This is a guest blog post from Eli Ceryak with Cushman & Wakefield.
San Francisco had another banner year in 2015. Office rents pushed up to an all-time high of $70.31 per square foot per year (Class A) and vacancy fell to 5.9%.
With 2016 well underway, there’s a free-flowing debate on where this market is headed. Will the market continue its long expansion? Is a day of reckoning coming? There are mixed signals, and here are 3 things we’ll be watching to inform our decision-making:
Sublease space: We think sublease space could be the leading indicator of a turning market. Several prominent companies have put large blocks of sublease on the market recently, including Salesforce, Twitter, Charles Schwab and Dropbox. However, most sublease space has leased quickly after hitting the market. Dropbox put 200,000sf on the market in advance of their relocation to a new headquarters, and quickly struck deals with Lyft for 100,000sf and Stripe for another 100,000sf. Salesforce also quickly found subtenants in a similar scenario last year. Sublease space represented 16.3% of the total vacancy at the end of the year (i.e. roughly 1/6 of the available space was sublease space, not direct space from landlords), which is higher than average but lower than the previous two quarters.
In short, demand continues to outstrip supply, and thus far the sublease space has served as a much needed relief valve. However, if companies like Salesforce, LinkedIn or Twitter shed significant space, that could swing the pendulum away from landlords.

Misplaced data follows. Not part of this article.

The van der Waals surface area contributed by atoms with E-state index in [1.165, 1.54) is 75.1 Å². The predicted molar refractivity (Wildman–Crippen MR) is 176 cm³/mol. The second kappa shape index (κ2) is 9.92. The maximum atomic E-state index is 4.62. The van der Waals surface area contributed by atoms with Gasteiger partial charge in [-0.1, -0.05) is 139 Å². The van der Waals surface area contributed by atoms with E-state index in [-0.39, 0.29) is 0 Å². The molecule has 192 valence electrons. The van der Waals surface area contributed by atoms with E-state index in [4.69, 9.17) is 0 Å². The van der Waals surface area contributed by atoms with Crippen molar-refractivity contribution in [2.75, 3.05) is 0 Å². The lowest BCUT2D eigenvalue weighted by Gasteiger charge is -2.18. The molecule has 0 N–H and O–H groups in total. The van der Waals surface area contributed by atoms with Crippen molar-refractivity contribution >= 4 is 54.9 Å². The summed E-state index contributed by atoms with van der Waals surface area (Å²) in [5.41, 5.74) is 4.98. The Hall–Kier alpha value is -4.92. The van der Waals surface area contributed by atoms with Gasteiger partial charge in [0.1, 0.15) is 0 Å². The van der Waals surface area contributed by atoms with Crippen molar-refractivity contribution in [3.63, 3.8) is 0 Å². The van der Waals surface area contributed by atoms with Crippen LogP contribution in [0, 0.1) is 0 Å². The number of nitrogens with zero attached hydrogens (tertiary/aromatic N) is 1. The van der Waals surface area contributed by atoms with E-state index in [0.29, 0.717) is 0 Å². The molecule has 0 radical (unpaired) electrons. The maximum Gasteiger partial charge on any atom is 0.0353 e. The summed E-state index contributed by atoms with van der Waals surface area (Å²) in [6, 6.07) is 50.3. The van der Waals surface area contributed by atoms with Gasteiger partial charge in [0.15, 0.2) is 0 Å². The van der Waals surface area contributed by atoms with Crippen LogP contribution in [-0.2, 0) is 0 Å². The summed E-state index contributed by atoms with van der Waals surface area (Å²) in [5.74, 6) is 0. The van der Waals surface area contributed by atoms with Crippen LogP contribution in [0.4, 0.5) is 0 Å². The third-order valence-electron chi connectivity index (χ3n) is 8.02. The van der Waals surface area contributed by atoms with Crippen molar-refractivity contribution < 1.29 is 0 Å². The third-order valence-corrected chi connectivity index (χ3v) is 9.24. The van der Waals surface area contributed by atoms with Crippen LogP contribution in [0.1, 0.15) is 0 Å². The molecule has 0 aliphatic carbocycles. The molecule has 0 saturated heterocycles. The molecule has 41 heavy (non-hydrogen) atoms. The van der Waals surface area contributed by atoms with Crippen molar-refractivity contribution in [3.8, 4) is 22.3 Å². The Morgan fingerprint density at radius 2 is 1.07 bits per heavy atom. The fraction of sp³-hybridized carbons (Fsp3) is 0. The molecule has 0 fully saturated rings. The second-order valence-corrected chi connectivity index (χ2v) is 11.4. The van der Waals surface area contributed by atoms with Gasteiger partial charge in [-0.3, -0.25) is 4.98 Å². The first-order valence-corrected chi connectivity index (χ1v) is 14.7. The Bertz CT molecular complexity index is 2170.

New Construction: Office development in San Francisco has literally been a field of dreams: build it and tenants will come, likely with a heavy dose of pre-leasing . There is 2.4 million square feet of new construction slated for completion this year, which will increase the total supply in San Francisco by over 3% to 78 million square feet. Two million of that 2.4 million square feet has already been leased. Large prelease deals include LinkedIn‘s lease for 452,000sf at 222 Second; Salesforce’s 440,000sf lease at 350 Mission; and Dropbox’s lease for 300,000sf at 333 & 345 Brannan. 181 Fremont is the only building slated for completion in 2016 that significantly affects availability, with 413,000sf available at the end of the year. Starting in 2017, there are bigger blocks: Salesforce Tower (700,000sf available, roughly half the building), 350 Bush (370,000sf, and a rare north financial district development), the Exchange in Mission Bay (680,000sf) and Park Tower (750,000sf, slated for completion in early 2018). The pace of pre-leasing in these 5 buildings will be a significant barometer of where the market is headed and could heavily impact rents (positively or negatively) as a result.
Valuations & Exits: Many of San Francisco’s bellwether public companies have shed significant value over the past year. Salesforce is a notable exception, and standout, among major San Francisco tech companies with a 16.77% stock price appreciation over the past year and a $6.53 billion increase in market capitalization during that time. However, Twitter’s stock price has decreased by 55% in the last year leading to a $14.9 billion decrease in market capitalization. Other companies hit by declining shares are Fitbit (44% stock decline, $2.7 billion decrease in market value since their June 2015 IPO), Yelp (62.3% price decline in the past 12 months, $2.7 billion in lost market value), LinkedIn (11.6% price decline, $3.54 billion decrease), Lending Club (62.5% stock decrease, $4.8 billion decrease in market value) and Square (33% stock decline, $1.39 billion decrease in market value since their November IPO).
The challenge with the declining values is twofold. First, it could lead to those companies shedding jobs and real estate as they try to streamline operations and keep shareholders happy. Second, it could freeze the exit opportunities for the Uber’s, Airbnb’s, Pinterest’s, Stripe’s and Dropbox’s of the world, and the hundreds of other local start-ups that have similar aspirations. The Wall Street Journal just highlighted the fact that in January there were no I.P.O’s in the U.S., the first month that had happened since September 2011. We’ll be watching the public markets, private investment and M&A activity closely to see how it all plays out.